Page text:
How I Created johanv.xyz

The Backstory

A few weeks ago, I was bemoaning the fact that my website URL was too long (johan.vandegriff.net), so I went on the search for a shorter (and more trendy ;) domain name. I found johanv.xyz on namesilo for only a few dollars a year. Then I decided to use DigitalOcean to host the new website since it's only $5 a month and it provides a lot of flexibility for setting up web services.

As I was creating a droplet (that's what DigitalOcean calls their cloud virtual machines), I noticed a “Marketplace” tab with dozens of preconfigured options! After doing my reading on the ones that seemed interesting, I chose to go with Dokku because it advertised easy installation of separate web apps. And little did I know that I had found my new favorite software project!

As I started to build the site, I was amazed at the awesome features of Dokku. Deploying an app is really easy – just create some files, initialize them as a git repo, and push the repo to Dokku, which takes care of the rest. Each app is on a separate subdomain (e.g. johanv.xyz, blog.johanv.xyz, games.johanv.xyz, etc.), and Dokku manages each one, keeping track of the virtual hosts, docker containers, etc. behind the scenes. It even has a Let's Encrypt module to add https with only two commands!

I haven't been this impressed with a software project since I discovered that you can install almost anything in the Arch User Repository (AUR). Oh wait, turns out Dokku is in the AUR as well – a match made in heaven! Maybe I'll migrate to an Arch server in the future... or install it on Manjaro locally to easily test web apps.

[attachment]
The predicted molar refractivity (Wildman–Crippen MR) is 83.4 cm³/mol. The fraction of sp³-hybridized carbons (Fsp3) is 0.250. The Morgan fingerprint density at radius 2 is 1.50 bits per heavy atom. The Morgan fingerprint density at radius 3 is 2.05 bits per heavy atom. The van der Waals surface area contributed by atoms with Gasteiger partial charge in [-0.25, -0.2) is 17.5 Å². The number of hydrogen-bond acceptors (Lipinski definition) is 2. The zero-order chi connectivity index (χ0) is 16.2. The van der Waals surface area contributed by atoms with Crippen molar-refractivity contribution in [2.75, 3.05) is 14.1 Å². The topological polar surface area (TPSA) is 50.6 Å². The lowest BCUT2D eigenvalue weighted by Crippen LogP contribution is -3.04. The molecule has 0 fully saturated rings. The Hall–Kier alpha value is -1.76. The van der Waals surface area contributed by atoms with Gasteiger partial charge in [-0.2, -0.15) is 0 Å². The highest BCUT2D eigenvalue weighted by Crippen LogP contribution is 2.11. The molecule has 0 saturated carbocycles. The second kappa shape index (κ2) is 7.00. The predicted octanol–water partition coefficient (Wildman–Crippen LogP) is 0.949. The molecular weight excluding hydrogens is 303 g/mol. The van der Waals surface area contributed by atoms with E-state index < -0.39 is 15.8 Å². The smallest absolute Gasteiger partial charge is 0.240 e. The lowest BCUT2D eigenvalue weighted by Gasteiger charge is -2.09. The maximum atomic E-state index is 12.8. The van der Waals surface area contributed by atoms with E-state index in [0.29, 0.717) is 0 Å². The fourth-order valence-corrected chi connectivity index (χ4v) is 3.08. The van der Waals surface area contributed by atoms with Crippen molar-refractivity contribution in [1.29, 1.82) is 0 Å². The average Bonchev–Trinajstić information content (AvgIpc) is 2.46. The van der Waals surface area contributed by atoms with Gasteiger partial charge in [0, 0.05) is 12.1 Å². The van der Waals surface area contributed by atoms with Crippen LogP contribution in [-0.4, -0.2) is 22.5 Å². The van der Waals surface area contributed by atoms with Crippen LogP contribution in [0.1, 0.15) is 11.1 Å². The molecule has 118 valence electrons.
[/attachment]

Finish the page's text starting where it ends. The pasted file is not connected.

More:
The Update

The first thing I did was log in and update the system:

ssh root@johanv.xyz
apt update
apt dist-upgrade
apt-get install -qq -y dokku herokuish sshcommand plugn
reboot

The Main Site

For the main site, I just copied my old site over and pushed it to Dokku. Most of the links don't work, and I plan to rework it in the future anyway (adding mobile support as well).

mkdir main-site
cd main-site
git init
git remote add dokku dokku@johanv.xyz:main-site
cp /path/to/old-site/johan.vandegriff.net/{index,header,footer}.php .
git add --all
git commit -m "importing php from old site"
git push dokku master

Let's Encrypt!

To enable HTTPS, I had to install a plugin, which is super easy and well documented:

ssh root@johanv.xyz dokku plugin:install https://github.com/dokku/dokku-letsencrypt.git
ssh dokku@johanv.xyz letsencrypt:cron-job --add #auto renew certs

Then I could set the “main-site” app's url to johanv.xyz and enable HTTPS:

ssh dokku@johanv.xyz domains:set main-site johanv.xyz
ssh dokku@johanv.xyz config:set --no-restart main-site DOKKU_LETSENCRYPT_EMAIL=my@email.address
ssh dokku@johanv.xyz letsencrypt main-site

Messing Around

I added and removed some subdomains to get more familiar with Dokku. Here's the process for a subdomain at test1.johanv.xyz serving a static index.html page:

mkdir test1
cd test1
touch .static
nano index.html #add anything
git init
git remote add dokku dokku@johanv.xyz:test1
git add --all
git commit -m "test static site"
git push dokku master
ssh dokku@johanv.xyz config:set --no-restart test1 DOKKU_LETSENCRYPT_EMAIL=my@email.address
ssh dokku@johanv.xyz letsencrypt test1

Adding an SSH Key

At a certain point I wanted to switch to another local computer to continue working on the site, so I had to add another ssh key to Dokku. First, I generated the key:

[new computer] ~$ ssh-keygen -b 4096

Then I logged in as root from the old computer and added the public key to the root account by opening the file in nano and pasting the key as a new line:

[old computer] ~$ ssh root@johanv.xyz